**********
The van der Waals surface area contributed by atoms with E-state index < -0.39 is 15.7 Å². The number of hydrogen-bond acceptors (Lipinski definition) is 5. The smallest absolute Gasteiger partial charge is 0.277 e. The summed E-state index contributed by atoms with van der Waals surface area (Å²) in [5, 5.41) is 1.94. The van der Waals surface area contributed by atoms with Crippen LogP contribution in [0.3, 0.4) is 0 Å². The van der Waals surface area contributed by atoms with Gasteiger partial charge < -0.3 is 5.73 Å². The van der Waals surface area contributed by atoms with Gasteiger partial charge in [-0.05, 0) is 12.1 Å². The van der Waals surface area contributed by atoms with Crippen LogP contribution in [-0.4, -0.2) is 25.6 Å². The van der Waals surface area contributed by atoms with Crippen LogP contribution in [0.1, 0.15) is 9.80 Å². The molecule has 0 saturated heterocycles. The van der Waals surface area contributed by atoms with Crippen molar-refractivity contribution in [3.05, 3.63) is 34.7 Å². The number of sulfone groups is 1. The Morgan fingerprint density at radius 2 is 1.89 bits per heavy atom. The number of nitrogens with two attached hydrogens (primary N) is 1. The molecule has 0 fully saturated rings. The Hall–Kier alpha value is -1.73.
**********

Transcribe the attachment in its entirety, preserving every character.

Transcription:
The van der Waals surface area contributed by atoms with E-state index < -0.39 is 15.7 Å². The number of hydrogen-bond acceptors (Lipinski definition) is 5. The smallest absolute Gasteiger partial charge is 0.277 e. The summed E-state index contributed by atoms with van der Waals surface area (Å²) in [5, 5.41) is 1.94. The van der Waals surface area contributed by atoms with Crippen LogP contribution in [0.3, 0.4) is 0 Å². The van der Waals surface area contributed by atoms with Gasteiger partial charge < -0.3 is 5.73 Å². The van der Waals surface area contributed by atoms with Gasteiger partial charge in [-0.05, 0) is 12.1 Å². The van der Waals surface area contributed by atoms with Crippen LogP contribution in [-0.4, -0.2) is 25.6 Å². The van der Waals surface area contributed by atoms with Crippen LogP contribution in [0.1, 0.15) is 9.80 Å². The molecule has 0 saturated heterocycles. The van der Waals surface area contributed by atoms with Crippen molar-refractivity contribution in [3.05, 3.63) is 34.7 Å². The number of sulfone groups is 1. The Morgan fingerprint density at radius 2 is 1.89 bits per heavy atom. The number of nitrogens with two attached hydrogens (primary N) is 1. The molecule has 0 fully saturated rings. The Hall–Kier alpha value is -1.73.